September 17th, 2015
Mission: Impossible - Rogue Nation rocketed up the chart into first place with $91.3 million in 63 markets over the weekend... sort of. This includes $86.42 million during the film's six-day opening in China. Its three-day weekend number is a lot smaller than that, but still enough for first place. Overall, the film now has $424.8 million internationally and $612.9 million worldwide. It became only the second film in the franchise to reach the $600 million mark worldwide. This is more than enough to break even, so it should come as no surprise that there's another installment in the works.
September 3rd, 2015
Terminator Genisys remained in first place with $23.6 million in 26 markets over the weekend for totals of $320.1 million internationally and $409.5 million worldwide. In China, the film pulled in $23.4 million over the weekend for an eight-day total of $85.15 million in that market. It is going to hit the century mark in that market, while its overall worldwide number is high enough to break even.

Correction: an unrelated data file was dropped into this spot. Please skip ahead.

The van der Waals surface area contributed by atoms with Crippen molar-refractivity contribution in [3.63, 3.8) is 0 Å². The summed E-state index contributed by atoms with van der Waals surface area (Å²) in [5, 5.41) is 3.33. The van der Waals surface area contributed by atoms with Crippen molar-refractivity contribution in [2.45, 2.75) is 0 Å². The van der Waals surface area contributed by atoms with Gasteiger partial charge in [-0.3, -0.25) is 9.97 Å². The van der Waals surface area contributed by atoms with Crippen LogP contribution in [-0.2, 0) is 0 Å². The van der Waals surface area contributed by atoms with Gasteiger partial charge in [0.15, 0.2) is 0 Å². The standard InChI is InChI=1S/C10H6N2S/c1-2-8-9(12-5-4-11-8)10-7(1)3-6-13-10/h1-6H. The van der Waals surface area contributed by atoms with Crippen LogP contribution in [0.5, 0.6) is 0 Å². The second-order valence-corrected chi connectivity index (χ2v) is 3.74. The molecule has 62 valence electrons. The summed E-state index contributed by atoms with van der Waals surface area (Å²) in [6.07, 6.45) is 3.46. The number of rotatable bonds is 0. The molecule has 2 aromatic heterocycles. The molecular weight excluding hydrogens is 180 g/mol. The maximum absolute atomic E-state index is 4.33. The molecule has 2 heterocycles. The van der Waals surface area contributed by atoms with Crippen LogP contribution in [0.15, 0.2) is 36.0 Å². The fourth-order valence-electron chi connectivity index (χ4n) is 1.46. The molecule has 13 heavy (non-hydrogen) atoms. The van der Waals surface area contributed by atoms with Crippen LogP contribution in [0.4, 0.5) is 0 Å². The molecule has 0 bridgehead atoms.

August 25th, 2015
It was an ugly weekend, for the most part. Straight Outta Compton fell about as fast as expected, but that was more than enough to dominate the new releases and push it past an important milestone. On the other hand, the biggest new release, Sinister 2, only managed third place, while the less said about Hitman: Agent 47 and American Ultra, the better. Overall, the box office fell 27% to $107 million. Like I said on Friday, summer is most definitely over. Worse still, this figure is 7.3% lower than the same weekend last year. Had all three new releases matched expectations, the box office would have practically matched last year's pace. Year-to-date, 2015 has pulled in $7.26 billion, which is 5.3% head of 2014's running tally of $6.90 billion.
August 14th, 2015
It appears summer is over, but a strong showing from Straight Outta Compton and The Man From U.N.C.L.E. could mitigate that decline. Both are earning good reviews, which is unusual for this time of year. On the other hand, it is late in August, so neither are expected to be monster hits. Straight Outta Compton has a chance to turn its amazing reviews into long legs, so it could be a surprise $100 million hit. Even so, it won't open explosively. This weekend last year, the best new release was Let's Be Cops, which only managed $17.81 million. I think both new releases will top that by a serious margin. However, the best results from this weekend last year were Teenage Mutant Ninja Turtles and Guardians of the Galaxy. I think 2014 has an advantage over 2015 in the year-over-year comparison, but I think things will be closer than they were the past two weeks.